Back in Africa

OK, so I have something else to say about Africa.
I lived in Zambia – beautiful country, beautiful climate – and I was a happy child. I could walk to the swimming pool with my sister and younger brother. Crime wasn’t an issue. At the age of ten I was in love with life until one of my school friends was murdered in a neighbouring country.
Her death still haunts me in the dark recesses of my mind even after some twenty five years.
One of the many beautiful trees in Rhodesia ( Zambabwe)

One of the many beautiful trees in Rhodesia ( Zambabwe)

My family then moved further south to Rhodesia – as it used to be called – another beautiful country. It had everything until the Rhodesian War. And then, all hell broke loose. We could hear the sound of gunfire outside our classrooms, and at an early age we were taught how to “hit the ground”.  Politically I knew nothing. All I did know was that my peaceful life was slowly been pulled apart. My friends were being murdered right on my doorstep. My younger brother was pulled away from school as soon as he was old enough and had to learn how to kill before he was legally allowed to drink alcohol. Later, he narrowly cheated death but his injuries still plague him to this day.
That was war and war is not considered a crime – depending on which side wins. No, crime was to end my innocence only when I finally left Rhodesia and moved to South Africa. However, South Africa was the one place which petrified me as a young girl following the murder of my friend so many years before.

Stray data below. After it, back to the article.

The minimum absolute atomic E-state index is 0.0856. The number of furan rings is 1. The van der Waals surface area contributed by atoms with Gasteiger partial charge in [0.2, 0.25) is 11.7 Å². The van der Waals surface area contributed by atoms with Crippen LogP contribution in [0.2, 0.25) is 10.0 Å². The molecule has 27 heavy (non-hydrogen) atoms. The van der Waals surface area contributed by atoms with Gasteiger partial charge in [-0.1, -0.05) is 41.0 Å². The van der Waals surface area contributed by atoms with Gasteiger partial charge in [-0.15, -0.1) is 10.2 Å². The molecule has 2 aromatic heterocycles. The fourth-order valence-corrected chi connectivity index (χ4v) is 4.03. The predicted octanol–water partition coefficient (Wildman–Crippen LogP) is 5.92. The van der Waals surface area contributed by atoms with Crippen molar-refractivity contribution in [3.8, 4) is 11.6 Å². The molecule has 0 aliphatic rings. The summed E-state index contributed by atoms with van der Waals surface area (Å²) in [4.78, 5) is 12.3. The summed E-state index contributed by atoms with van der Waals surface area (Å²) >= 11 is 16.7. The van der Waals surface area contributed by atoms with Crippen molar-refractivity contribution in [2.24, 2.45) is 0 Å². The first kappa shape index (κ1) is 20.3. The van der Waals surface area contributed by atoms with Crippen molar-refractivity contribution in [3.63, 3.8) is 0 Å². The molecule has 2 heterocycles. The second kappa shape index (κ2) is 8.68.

In later years, after apartheid was banished and the “Rainbow Nation” was born, corruption and crime began to increase quickly and unchecked. Apartheid had been beaten and the countries of the World were congratulating themselves. However, South Africa was no longer “Front Page News” and the World didn’t actually care what was going to happen in Africa anyway. If it is not front page news the politicians cannot win votes or score points and so life in South Africa was allowed to fade into obscurity.
In the years to come, a women couldn’t drive the same route to work every day for fear of being hijacked, or attacked or both. You never went to the city for fear of being forced off the pavement or physically abused.
For safety, vast shopping malls with their own car parks and security;  better known as trusted car guards sprung up in the suburbs while the city centres were left, strangled soon to become un-kept slums.
My daughter was attacked. My house broken into on four accessions in a space a couple of months. My husband was almost mugged at a cash machine outside a bank.
Such is life now that the Rainbow Nation has lost its sheen and the World has lost its interest.
The only ray of light for me was the fact that the man who murdered my little school friend, was arrested for her murder, after twenty five years.  His arrest was due to a drunken boast made at a drinking hall in earshot of an off-duty policeman who remembered the case.
Perhaps, there is justice in this world after all. But, not for those who are left  behind …….